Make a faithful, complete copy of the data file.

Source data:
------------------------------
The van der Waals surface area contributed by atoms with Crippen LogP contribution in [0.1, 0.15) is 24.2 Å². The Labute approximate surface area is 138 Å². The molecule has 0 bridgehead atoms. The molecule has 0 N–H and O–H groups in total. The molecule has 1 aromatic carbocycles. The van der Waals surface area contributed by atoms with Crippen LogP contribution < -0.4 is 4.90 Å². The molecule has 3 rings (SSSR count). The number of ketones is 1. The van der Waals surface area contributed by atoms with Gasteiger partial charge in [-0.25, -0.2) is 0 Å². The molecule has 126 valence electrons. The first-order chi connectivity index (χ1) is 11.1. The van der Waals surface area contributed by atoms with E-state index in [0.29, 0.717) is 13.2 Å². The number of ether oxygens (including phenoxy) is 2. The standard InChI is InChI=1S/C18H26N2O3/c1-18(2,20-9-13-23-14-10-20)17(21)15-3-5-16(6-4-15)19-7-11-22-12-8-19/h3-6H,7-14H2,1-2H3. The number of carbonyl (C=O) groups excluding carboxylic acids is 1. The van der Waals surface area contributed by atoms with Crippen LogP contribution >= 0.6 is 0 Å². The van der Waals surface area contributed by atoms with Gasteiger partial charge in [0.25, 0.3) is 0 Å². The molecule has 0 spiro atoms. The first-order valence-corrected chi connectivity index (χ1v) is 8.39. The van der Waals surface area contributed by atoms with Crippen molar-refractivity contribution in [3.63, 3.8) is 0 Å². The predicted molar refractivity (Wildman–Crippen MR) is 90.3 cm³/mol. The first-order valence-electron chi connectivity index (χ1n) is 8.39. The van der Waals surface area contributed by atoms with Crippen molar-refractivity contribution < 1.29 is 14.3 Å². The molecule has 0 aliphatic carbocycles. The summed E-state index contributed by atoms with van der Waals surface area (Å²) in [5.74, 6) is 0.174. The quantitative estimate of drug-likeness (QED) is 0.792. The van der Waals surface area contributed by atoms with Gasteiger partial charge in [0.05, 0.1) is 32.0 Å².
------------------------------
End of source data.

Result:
The van der Waals surface area contributed by atoms with Crippen LogP contribution in [0.1, 0.15) is 24.2 Å². The Labute approximate surface area is 138 Å². The molecule has 0 bridgehead atoms. The molecule has 0 N–H and O–H groups in total. The molecule has 1 aromatic carbocycles. The van der Waals surface area contributed by atoms with Crippen LogP contribution < -0.4 is 4.90 Å². The molecule has 3 rings (SSSR count). The number of ketones is 1. The van der Waals surface area contributed by atoms with Gasteiger partial charge in [-0.25, -0.2) is 0 Å². The molecule has 126 valence electrons. The first-order chi connectivity index (χ1) is 11.1. The van der Waals surface area contributed by atoms with E-state index in [0.29, 0.717) is 13.2 Å². The number of ether oxygens (including phenoxy) is 2. The standard InChI is InChI=1S/C18H26N2O3/c1-18(2,20-9-13-23-14-10-20)17(21)15-3-5-16(6-4-15)19-7-11-22-12-8-19/h3-6H,7-14H2,1-2H3. The number of carbonyl (C=O) groups excluding carboxylic acids is 1. The van der Waals surface area contributed by atoms with Crippen LogP contribution >= 0.6 is 0 Å². The van der Waals surface area contributed by atoms with Gasteiger partial charge in [0.25, 0.3) is 0 Å². The molecule has 0 spiro atoms. The first-order valence-corrected chi connectivity index (χ1v) is 8.39. The van der Waals surface area contributed by atoms with Crippen molar-refractivity contribution in [3.63, 3.8) is 0 Å². The predicted molar refractivity (Wildman–Crippen MR) is 90.3 cm³/mol. The first-order valence-electron chi connectivity index (χ1n) is 8.39. The van der Waals surface area contributed by atoms with Crippen molar-refractivity contribution < 1.29 is 14.3 Å². The molecule has 0 aliphatic carbocycles. The summed E-state index contributed by atoms with van der Waals surface area (Å²) in [5.74, 6) is 0.174. The quantitative estimate of drug-likeness (QED) is 0.792. The van der Waals surface area contributed by atoms with Gasteiger partial charge in [0.05, 0.1) is 32.0 Å².